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film review
  • No Hard Feelings
  • Directed by Gene Stupnitsky
  • Written by Gene Stupnitsky and John Phillips
  • Starring Jennifew Lawrence, Andrew Barth Feldman and Matthew Broderick
  • Classification 18A; 104 minutes
  • Opens in theatres June 23

“It’s gotta be a joke, right?” That’s the reaction that Maddie, a debt-ridden Uber driver in Montauk, N.Y., has when she encounters a Craigslist ad in which two wealthy parents are offering a lightly used Buick Regal to any young woman who will help their sheltered 19-year-old son Percy shed his virginity before he heads off to Princeton. But it is also bound to be the question that many audiences will ask themselves while watching No Hard Feelings, a distressingly laboured and ostensibly raunchy romcom that can no easier land a gag than Jason Biggs can impregnate an apple pie.

Designed as a throwback to a simpler time when R-rated comedies didn’t need Deadpool to draw in crowds, No Hard Feelings tries so very hard to shock – to score that collective audience gasp – that it ends up clutching its own pearls. And its try-hard failure could end up killing the big-screen comedy for good, too.

At least Jennifer Lawrence won’t be the lead sentence of the genre’s obituary. As the commitment-phobic Maddie – can’t have a woman eagerly pursuing sex without her having some sort of attachment issues, can we? – the actress is fiercely game and wildly committed. Despite being saddled with a role that feels like it was written as fan-fiction for Amy Schumer 15 years ago, Lawrence tries her mightiest to make any – just one! – of the comedic moments work. Yet she is foiled by a script whose one-liners are cockeyed, and direction by Gene Stupnitsky consistently half-a-beat off, as if the filmmaker was overseeing the set via a wonky Zoom connection.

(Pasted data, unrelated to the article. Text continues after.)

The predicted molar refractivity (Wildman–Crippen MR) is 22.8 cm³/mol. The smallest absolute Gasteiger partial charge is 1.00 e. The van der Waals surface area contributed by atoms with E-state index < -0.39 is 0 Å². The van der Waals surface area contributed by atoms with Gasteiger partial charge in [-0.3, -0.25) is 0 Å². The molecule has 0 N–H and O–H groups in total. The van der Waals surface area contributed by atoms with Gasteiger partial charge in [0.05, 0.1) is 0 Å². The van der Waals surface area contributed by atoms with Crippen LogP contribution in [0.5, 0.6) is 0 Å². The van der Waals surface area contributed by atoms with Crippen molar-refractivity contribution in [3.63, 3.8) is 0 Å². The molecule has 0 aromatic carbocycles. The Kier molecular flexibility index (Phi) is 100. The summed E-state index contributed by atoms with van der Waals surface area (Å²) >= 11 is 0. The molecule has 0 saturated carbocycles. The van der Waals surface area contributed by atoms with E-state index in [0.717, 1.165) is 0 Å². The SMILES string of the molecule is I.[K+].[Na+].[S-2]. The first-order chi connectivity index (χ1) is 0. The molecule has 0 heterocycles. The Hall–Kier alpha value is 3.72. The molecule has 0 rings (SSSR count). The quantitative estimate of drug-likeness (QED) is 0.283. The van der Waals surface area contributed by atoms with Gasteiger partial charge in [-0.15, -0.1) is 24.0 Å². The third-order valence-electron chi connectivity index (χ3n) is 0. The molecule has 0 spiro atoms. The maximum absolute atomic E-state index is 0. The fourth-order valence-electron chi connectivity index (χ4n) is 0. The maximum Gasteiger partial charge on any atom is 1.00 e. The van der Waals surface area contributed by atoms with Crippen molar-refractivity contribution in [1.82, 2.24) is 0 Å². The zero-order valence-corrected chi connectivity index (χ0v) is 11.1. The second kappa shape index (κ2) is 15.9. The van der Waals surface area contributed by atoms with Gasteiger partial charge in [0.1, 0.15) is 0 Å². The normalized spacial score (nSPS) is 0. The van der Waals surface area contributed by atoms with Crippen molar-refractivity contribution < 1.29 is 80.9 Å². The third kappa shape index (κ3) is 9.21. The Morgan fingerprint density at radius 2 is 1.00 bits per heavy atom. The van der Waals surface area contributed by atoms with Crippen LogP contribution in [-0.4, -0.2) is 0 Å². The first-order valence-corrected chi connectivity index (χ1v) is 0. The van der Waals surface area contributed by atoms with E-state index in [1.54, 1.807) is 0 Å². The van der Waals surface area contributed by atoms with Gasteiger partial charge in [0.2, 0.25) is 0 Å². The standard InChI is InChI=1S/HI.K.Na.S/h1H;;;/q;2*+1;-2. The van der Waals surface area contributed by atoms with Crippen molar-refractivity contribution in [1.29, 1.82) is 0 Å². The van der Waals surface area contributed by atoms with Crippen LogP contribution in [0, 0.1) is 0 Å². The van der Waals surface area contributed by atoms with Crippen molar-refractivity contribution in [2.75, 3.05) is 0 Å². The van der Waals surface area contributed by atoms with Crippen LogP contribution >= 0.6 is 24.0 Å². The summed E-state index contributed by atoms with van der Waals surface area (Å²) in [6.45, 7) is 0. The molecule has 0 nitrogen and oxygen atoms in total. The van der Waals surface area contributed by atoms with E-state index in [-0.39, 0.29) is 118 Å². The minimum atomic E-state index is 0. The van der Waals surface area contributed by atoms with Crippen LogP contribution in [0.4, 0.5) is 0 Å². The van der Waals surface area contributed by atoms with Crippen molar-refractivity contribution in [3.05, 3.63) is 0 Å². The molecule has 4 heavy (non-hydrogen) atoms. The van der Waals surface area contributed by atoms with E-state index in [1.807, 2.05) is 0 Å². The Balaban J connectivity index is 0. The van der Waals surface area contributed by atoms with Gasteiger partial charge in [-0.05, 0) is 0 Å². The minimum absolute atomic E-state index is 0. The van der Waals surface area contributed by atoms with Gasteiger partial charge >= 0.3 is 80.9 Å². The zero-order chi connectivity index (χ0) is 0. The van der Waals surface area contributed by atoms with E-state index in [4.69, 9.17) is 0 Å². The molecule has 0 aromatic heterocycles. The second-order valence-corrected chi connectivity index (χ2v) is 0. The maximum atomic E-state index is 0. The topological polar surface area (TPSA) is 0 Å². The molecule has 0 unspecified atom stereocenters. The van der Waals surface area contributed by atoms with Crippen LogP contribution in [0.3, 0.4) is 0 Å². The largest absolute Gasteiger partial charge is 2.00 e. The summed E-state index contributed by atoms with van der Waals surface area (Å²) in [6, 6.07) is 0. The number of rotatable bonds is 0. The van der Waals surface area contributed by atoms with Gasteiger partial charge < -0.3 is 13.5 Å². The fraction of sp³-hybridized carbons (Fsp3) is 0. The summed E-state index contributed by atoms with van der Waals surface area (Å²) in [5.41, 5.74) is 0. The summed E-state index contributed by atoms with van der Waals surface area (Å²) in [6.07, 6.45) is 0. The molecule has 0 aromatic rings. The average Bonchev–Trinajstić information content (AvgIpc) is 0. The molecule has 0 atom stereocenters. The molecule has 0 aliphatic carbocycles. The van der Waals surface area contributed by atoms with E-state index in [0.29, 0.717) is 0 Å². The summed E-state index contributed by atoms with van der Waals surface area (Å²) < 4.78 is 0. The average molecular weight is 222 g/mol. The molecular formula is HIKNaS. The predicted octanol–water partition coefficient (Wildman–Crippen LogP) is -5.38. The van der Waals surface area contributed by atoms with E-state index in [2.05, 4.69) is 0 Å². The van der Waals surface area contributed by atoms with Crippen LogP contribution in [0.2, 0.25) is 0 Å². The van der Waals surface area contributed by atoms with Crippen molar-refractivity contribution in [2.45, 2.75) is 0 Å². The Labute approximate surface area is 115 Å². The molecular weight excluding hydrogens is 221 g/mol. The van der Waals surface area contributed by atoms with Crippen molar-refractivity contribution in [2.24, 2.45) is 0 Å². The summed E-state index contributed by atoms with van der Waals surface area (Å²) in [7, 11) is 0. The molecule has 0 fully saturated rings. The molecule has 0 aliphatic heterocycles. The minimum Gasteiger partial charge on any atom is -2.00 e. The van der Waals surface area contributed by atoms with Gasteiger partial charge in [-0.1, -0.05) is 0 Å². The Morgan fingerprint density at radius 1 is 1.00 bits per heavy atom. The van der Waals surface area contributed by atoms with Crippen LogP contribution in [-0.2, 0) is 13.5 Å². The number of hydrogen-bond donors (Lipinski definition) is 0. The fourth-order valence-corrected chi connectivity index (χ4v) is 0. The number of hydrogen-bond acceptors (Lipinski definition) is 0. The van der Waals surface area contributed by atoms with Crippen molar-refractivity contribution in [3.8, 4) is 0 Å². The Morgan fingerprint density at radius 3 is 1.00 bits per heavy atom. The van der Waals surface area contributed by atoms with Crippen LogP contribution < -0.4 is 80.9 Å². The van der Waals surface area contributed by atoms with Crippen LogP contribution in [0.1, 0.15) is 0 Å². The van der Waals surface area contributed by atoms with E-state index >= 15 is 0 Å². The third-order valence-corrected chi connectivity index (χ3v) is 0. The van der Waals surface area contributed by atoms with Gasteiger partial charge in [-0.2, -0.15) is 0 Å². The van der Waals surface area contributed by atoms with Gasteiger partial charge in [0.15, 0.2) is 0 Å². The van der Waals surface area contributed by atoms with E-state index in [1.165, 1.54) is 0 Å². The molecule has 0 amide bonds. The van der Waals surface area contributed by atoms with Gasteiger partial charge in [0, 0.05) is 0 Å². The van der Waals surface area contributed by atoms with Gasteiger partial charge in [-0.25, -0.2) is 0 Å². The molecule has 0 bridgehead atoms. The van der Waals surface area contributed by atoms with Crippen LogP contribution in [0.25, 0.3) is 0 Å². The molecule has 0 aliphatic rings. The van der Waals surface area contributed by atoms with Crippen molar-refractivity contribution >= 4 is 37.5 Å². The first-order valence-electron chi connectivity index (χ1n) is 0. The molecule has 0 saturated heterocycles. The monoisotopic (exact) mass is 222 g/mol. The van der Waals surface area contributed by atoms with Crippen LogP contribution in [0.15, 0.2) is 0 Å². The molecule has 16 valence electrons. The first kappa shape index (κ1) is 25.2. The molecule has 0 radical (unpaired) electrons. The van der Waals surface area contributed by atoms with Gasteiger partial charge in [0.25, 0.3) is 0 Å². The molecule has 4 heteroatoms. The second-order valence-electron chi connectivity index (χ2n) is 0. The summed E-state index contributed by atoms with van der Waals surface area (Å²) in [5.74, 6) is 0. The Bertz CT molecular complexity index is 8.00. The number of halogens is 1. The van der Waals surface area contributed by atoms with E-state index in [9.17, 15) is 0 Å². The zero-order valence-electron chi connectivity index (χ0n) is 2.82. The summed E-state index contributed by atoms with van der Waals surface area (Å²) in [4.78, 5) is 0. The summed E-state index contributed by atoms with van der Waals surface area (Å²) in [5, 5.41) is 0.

Through a set of theoretically outlandish – but in practice rather tame – set-pieces, Stupnitsky’s film quickly becomes an exercise in performance anxiety, consistently blowing its potential just before the big moment arrives. It isn’t easy to scuttle a scene featuring a skinny-dipping Lawrence fighting off a group of obnoxious teens who stole her clothes – think of Eastern Promises’ naked bathhouse brawl, but played for chuckles – yet somehow Stupnitsky manages to fumble every opportunity for big, boisterous, sexy fun. Each laugh that the film manages to wring ends up being quieter, sadder, limper than the next.

What’s most depressing, though, is that in addition to Lawrence, every performer here seems to be giving the entirety of themselves toward fixing a broken film.

As the sad-sack Percy who Maddie has been recruited to seduce, Andrew Barth Feldman subtly balances naivety with tenderness. And on the sidelines, reliable comedic players Kyle Mooney (Saturday Night Live), Ebon Moss-Bachrach (The Bear) and Natalie Morales (Parks and Recreation) do an awful lot with so very little. Even Matthew Broderick, cast as Percy’s well-meaning dad, stirs stronger feelings than his character is actually afforded to provoke. Guess the joke’s on them.

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